Disclaimer: Disney owns the exclusive North American rights to The Lion King.

Chapter 20: A Bright Future

As the sun made its way over the Outlands, Vitani was driven from the entrance of the termite mound to escape the suffocating heat. She had managed to stop her crying, reminding herself that not only would that be a futile endeavor, but it was exceedingly dangerous to waste water of any kind in a place where the only liquid came in the form of a grimy crocodile-infested river on the far side of the Outlands. As she moved farther inside the structure she once called home, her dark thoughts made themselves known once again. You were warned. They hissed, taking inhumane pleasure in the pain of their host. You were warned to stay away from him, but you decided to follow your heart. What have you to show for it besides a very real threat to your life and a temporary, if not permanent, exile? Your little threat didn't hold much weight in the grand scheme of things. If Kopa should tell his father that you played a paw in his untimely departure from the Pridelands, what do you think will happen to you?

Vitani sighed and came to stand in the center of the mound, where Kovu's old cradle rested, and a small circle of light from the time Zira had tore a hole in the ceiling flittered down around her and offered a short reprieve from the otherwise gloomy, ominous shadows dancing on the walls. However, she shadows of her mind continued their song. He should've killed you. You know he should've killed you. An eye for an eye; that's what Zira always said. And you? Well, you're her daughter. Did you really think you could escape the truth; that if you ran far enough you could hide from who you are? You've proven time and time again that you follow in Zira's paw prints. Everything else was just a game you played with yourself, a delusion you created so as not to face reality. Now you have no other choice. In revealing to Kopa your true identity, you were finally called your true title. Murderer. Traitor. Destroyer. Outsider. You can never escape it, you will never be loved.

"Shut up!" Vitani heaved a roar of frustration and pain from deep with her chest, made only louder by the acoustics and echoes of the walls and rocks. And as the sound was carried too far from its source and began to die out, she faintly heard another creature stir within the darkened corridors. She strained her ears listening for the sound, while at the same time slipping into a defensive posture and silently slinking deeper into the mound. Mice squeaked and scurried out of her path as she passed, her sharp eyes scanning the area for any sign that someone else had taken residence. Finding none, she chalked it up to exhaustion and depression and was just about to return to the circle of sunlight when something knocked her off her feet and pinned her tightly to the ground. Her eyes wide, she mentally rebuked herself for not paying attention and trusting the skills that served her well in the past, before rapidly assessing the situation. The creature was larger than her, seemed feline in shape, and had bright glowing green eyes that shone vividly the darkness around them…wait a second. "Kovu?" She called out.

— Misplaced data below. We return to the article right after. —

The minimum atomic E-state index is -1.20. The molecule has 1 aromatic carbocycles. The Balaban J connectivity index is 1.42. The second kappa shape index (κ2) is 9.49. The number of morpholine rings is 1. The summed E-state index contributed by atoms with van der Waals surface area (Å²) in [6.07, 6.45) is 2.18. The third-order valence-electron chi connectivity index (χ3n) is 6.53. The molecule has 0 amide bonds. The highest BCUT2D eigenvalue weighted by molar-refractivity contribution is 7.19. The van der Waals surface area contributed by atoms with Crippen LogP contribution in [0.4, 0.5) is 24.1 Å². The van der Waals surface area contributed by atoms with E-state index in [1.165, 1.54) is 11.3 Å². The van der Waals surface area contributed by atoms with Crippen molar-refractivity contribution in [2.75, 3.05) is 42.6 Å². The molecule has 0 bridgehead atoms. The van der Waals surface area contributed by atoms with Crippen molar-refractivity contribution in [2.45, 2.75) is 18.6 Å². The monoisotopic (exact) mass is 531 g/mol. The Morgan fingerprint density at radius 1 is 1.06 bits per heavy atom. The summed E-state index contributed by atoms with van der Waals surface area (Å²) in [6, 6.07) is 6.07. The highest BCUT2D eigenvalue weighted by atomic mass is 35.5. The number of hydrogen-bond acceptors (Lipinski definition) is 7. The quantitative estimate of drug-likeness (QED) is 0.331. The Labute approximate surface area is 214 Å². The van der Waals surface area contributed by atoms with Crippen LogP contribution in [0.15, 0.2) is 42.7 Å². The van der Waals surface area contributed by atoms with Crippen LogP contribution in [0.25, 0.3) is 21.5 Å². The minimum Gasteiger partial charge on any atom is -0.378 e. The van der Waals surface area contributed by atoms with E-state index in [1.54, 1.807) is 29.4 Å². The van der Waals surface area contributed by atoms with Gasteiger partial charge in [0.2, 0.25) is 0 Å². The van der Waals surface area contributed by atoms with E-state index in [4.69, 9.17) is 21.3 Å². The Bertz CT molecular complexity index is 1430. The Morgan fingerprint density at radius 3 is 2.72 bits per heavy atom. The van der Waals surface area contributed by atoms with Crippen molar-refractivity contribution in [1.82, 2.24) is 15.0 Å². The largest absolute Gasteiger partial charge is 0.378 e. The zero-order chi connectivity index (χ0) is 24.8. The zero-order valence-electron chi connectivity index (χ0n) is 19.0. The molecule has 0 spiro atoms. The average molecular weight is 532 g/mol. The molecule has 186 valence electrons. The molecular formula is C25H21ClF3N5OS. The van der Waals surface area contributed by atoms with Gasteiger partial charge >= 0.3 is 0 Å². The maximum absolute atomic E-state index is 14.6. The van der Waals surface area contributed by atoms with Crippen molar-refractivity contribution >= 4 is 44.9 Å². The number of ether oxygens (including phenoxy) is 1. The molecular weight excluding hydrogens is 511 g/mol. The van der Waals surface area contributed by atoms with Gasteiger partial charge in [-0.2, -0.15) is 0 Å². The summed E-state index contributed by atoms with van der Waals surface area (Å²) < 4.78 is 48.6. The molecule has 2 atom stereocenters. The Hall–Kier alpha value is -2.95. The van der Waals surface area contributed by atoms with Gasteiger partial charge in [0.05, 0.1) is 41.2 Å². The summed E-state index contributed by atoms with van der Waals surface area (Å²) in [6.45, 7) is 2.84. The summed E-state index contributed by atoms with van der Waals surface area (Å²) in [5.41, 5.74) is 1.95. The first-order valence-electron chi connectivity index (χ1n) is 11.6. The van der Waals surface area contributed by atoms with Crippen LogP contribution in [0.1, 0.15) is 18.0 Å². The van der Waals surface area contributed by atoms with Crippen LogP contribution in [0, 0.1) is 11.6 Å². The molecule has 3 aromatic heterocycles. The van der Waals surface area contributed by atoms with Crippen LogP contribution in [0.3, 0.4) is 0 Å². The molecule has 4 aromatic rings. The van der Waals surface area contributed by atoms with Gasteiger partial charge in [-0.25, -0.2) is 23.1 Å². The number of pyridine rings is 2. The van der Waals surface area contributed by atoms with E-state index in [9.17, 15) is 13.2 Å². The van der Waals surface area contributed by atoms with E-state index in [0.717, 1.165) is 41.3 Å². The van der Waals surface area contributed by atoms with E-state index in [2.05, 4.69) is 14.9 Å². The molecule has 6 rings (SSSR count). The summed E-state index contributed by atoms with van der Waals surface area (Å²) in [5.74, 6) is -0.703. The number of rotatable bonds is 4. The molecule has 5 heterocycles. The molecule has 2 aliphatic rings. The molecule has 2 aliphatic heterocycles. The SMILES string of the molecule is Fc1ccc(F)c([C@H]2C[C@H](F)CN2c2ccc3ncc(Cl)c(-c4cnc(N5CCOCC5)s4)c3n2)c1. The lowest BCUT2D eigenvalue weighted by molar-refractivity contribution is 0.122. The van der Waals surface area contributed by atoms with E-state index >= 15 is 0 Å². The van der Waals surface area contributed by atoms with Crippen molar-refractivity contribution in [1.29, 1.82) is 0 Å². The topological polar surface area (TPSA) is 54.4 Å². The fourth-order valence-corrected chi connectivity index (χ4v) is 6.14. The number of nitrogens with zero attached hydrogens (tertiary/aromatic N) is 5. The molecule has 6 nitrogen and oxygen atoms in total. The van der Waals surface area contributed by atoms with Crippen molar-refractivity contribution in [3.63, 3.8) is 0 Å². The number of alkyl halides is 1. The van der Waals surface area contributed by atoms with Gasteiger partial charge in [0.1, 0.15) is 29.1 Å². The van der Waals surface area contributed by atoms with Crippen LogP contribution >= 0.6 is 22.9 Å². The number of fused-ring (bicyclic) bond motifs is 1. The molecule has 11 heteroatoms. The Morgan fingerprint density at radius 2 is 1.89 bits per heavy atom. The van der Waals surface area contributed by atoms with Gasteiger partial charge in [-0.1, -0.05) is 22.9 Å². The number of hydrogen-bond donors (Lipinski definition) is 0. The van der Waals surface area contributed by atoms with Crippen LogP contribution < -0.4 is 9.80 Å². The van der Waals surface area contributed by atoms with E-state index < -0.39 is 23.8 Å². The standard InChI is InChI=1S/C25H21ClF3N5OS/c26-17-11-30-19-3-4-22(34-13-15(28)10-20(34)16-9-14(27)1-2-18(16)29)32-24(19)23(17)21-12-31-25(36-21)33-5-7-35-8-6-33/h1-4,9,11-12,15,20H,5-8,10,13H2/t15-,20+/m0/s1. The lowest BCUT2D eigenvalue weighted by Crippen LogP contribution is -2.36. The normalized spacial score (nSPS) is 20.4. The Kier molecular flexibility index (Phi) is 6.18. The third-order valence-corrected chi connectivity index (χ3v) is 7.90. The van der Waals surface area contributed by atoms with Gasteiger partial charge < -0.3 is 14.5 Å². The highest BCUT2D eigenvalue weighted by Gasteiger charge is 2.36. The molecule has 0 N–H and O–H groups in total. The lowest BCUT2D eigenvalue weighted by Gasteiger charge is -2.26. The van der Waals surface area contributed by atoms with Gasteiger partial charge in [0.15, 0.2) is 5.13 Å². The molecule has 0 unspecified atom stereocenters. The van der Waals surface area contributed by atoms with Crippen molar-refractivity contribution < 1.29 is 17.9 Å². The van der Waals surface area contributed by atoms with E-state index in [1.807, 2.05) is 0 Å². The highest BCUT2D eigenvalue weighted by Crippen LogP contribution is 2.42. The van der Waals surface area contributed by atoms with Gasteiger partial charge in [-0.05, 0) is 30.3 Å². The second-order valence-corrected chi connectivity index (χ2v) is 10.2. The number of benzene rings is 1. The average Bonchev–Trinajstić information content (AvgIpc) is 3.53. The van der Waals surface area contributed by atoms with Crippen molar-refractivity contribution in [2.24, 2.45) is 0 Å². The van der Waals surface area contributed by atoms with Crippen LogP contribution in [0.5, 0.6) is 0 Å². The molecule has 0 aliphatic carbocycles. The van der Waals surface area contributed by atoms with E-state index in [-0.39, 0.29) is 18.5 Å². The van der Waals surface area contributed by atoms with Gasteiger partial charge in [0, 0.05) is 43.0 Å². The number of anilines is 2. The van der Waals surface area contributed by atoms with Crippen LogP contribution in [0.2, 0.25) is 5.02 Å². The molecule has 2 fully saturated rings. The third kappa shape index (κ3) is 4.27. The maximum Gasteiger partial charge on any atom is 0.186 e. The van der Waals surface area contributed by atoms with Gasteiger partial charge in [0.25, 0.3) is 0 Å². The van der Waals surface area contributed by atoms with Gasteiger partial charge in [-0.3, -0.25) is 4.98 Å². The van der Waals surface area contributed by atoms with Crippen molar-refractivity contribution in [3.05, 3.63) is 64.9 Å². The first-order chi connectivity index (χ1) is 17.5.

The weight of the animal was lifted and she quickly got to her feet and prepared to attack in case she was wrong. Better to be safe then sorry, after all. She only relaxed when she heard the confused question from her brother. "Tani?"

Kopa returned to Pride Rock just as the hunting party arrived with breakfast, but he didn't join the others going to meet them. For some reason, he didn't feel all that hungry at the moment. This didn't go unnoticed by Sauni, who approached Kopa with a hunk of meat in her jaws soon after. As she set it down she asked, "Why didn't you come to breakfast?"

He shrugged uncaringly. "I'm not that hungry I guess."

"Kopa ever since I've known you, you've been hungry. There's at least one whole Pride of lions that'll back me up on this. What's wrong?"

"Nothing. Don't worry about it."

"I'm worried about you."

"Well, I'm fine. Just a little," he gave a short fake yawn, "tired. I was up a good part of the night."

"And that's fine?"